The next question becomes: Are you willing to use this tool as a last resort? I would say yes. The negative side effects of running incredibly low and negative interest rates for a long period of time eventually kick in. What I and others propose is that we should ensure monetary finance is only used in extreme circumstances, and in a very tightly disciplined fashion. An independent central bank following an inflation target should determine when it is used.
This is where I differ from some proponents of MMT. They appear to want it to become an everyday part of how you fund public expenditure, hoping it means you can remove the constraints; not just in a crisis environment, but on a permanent basis. I disagree. It should be used as a tool of demand management in specific deflationary circumstances where your rate of nominal GDP growth is sluggish and where the other tools available to central banks have been exhausted.
You have talked about how perversely the actions of central banks have prevented the world weaning itself off a credit boom that had taken place prior to the financial crisis. How do we cure ourselves of this addiction?
If, in 2009, developed nations had agreed to spend the equivalent of three per cent of GDP for three years, financed with money not debt, we would have been in a better place. We would have ended up with less leverage and higher interest rates at an earlier stage. Nominal GDP would have grown faster, partly by getting inflation up to target, but also partly by higher real economic output. We also would have returned to normal interest rates sooner and had less of a public and private debt overhang.
Straight monetary finance does not create a debt contract into the future
Disciplined, one-off monetary finance should be thought of as an alternative to credit finance, because money is not credit. Straight monetary finance does not create a debt contract into the future, it is simply money. We have been terrified of increasing high-powered money on a permanent basis to finance public deficits. And, as a result, we have relied on private credit, but that is an unstable way to stimulate the economy as it creates vulnerability in the future – which is, by the way, exactly what Milton Friedman argued back in 1948.
If, in the current circumstances, we were to run a deficit equivalent to ten per cent of GDP and finance it with monetary finance, it wouldn’t produce excessive inflation. However, if we said, ‘why don’t we run ten per cent deficits and monetary finance them every year for the next 20 years’, this would produce excessive inflation. There is a massive distinction.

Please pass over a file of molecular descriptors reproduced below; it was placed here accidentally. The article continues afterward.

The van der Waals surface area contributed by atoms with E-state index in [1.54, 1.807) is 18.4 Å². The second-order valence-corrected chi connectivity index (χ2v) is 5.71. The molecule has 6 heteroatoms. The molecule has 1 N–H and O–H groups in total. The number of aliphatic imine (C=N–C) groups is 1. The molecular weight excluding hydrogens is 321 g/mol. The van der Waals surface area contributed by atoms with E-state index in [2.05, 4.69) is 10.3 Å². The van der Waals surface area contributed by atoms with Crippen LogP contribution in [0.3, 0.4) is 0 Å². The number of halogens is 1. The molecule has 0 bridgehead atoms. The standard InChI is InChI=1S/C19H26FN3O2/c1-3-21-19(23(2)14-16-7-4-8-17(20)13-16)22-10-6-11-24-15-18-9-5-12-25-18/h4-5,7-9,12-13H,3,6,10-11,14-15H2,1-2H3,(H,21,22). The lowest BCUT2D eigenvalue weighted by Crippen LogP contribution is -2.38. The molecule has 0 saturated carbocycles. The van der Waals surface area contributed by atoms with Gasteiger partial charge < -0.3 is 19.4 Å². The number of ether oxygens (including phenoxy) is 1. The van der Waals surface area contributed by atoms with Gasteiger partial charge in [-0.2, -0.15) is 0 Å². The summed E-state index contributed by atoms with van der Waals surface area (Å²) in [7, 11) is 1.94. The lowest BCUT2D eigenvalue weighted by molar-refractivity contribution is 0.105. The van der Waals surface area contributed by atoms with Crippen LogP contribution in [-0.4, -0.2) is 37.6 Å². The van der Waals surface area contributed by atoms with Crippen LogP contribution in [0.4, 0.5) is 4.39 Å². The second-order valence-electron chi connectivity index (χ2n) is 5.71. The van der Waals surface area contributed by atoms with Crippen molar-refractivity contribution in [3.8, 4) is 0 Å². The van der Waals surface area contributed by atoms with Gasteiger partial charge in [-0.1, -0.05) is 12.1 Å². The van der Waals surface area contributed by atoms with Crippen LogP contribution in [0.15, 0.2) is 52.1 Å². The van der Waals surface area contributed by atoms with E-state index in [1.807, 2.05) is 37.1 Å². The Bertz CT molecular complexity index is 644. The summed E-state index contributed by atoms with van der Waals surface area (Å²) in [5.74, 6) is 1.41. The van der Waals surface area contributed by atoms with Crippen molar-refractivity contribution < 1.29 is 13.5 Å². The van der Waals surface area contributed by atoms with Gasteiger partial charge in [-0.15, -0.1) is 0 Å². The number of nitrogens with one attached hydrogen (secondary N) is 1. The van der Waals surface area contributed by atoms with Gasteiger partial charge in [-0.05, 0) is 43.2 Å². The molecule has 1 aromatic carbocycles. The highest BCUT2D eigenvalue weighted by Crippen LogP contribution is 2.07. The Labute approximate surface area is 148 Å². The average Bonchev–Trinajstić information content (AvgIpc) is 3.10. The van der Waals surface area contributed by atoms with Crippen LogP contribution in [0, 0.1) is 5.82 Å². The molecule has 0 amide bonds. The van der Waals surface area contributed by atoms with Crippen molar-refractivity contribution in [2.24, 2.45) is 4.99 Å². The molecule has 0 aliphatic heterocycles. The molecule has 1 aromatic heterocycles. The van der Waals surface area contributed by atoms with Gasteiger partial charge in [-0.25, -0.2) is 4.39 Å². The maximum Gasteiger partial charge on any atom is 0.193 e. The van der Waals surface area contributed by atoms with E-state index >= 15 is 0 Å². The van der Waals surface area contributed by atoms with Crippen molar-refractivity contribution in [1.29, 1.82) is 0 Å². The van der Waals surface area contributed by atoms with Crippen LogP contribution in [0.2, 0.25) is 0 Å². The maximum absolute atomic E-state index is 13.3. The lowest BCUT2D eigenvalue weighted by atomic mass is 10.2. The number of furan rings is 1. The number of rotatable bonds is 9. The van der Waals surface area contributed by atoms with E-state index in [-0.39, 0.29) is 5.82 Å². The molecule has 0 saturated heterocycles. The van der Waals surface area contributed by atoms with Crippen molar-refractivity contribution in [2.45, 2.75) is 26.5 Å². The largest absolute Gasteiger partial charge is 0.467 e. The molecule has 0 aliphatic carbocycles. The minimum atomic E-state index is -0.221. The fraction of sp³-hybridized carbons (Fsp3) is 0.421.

Looking ahead to an economic recovery, is there an argument central banks need to normalise monetary policy faster, regardless of the consequences?
Unless inflation is going above target, I don’t think they should. All central bank policy should be contingent on situation and circumstance.
To be clear, I believe in central bank independence and inflation targeting. I just think there are better tools to achieve the end goal. We will end up doing forms of monetary finance anyway, while continuing to deny it. Look at Japan, where despite large fiscal deficits, the central bank buys the debt through QE and continues to pretend these operations are temporary and will be reversed.
Few really believe that in Japan’s case do they?
Very few. Investors and economists know it will never be repaid. But I sometimes worry the only people who do believe it are Japanese consumers, which potentially undermines the whole purpose of the exercise. If Mr and Mrs Watanabe believe this debt has to be repaid, because the government keeps on telling them so, they might think they had better save like mad because there will be future tax increases.
There is a big debate in economics as to whether people act rationally and respond to messages about public debt
There is a big debate in economics as to whether people act rationally and respond to messages about public debt. My view is that it depends. If you bombard them with public warnings from reasonably authoritative sources, telling them they have got this debt that will have to be repaid, maybe Ricardian Equivalence holds.